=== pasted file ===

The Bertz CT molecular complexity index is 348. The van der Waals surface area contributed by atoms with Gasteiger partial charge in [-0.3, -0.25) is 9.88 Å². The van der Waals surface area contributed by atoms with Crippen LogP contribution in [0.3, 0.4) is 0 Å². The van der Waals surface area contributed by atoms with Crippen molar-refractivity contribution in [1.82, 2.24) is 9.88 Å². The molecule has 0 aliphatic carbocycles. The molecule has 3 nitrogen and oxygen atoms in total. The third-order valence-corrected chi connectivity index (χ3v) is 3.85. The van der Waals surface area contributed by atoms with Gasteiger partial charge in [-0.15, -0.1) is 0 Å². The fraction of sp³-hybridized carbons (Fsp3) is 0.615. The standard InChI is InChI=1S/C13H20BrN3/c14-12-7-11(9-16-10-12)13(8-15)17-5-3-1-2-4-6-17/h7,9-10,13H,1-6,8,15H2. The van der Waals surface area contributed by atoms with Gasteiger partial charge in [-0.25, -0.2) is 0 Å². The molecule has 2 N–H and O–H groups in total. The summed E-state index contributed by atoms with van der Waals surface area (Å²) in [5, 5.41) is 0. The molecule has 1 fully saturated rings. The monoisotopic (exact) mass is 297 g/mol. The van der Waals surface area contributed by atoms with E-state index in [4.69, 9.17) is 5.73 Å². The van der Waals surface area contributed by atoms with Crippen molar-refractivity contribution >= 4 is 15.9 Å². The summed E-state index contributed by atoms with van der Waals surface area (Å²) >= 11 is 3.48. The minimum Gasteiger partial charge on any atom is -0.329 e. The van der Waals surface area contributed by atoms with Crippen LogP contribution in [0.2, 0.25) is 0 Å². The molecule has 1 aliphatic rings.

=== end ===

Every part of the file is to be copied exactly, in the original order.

The Bertz CT molecular complexity index is 348. The van der Waals surface area contributed by atoms with Gasteiger partial charge in [-0.3, -0.25) is 9.88 Å². The van der Waals surface area contributed by atoms with Crippen LogP contribution in [0.3, 0.4) is 0 Å². The van der Waals surface area contributed by atoms with Crippen molar-refractivity contribution in [1.82, 2.24) is 9.88 Å². The molecule has 0 aliphatic carbocycles. The molecule has 3 nitrogen and oxygen atoms in total. The third-order valence-corrected chi connectivity index (χ3v) is 3.85. The van der Waals surface area contributed by atoms with Gasteiger partial charge in [-0.15, -0.1) is 0 Å². The fraction of sp³-hybridized carbons (Fsp3) is 0.615. The standard InChI is InChI=1S/C13H20BrN3/c14-12-7-11(9-16-10-12)13(8-15)17-5-3-1-2-4-6-17/h7,9-10,13H,1-6,8,15H2. The van der Waals surface area contributed by atoms with Gasteiger partial charge in [-0.25, -0.2) is 0 Å². The molecule has 2 N–H and O–H groups in total. The summed E-state index contributed by atoms with van der Waals surface area (Å²) in [5, 5.41) is 0. The molecule has 1 fully saturated rings. The monoisotopic (exact) mass is 297 g/mol. The van der Waals surface area contributed by atoms with E-state index in [4.69, 9.17) is 5.73 Å². The van der Waals surface area contributed by atoms with Crippen molar-refractivity contribution >= 4 is 15.9 Å². The summed E-state index contributed by atoms with van der Waals surface area (Å²) >= 11 is 3.48. The minimum Gasteiger partial charge on any atom is -0.329 e. The van der Waals surface area contributed by atoms with Crippen LogP contribution in [0.2, 0.25) is 0 Å². The molecule has 1 aliphatic rings.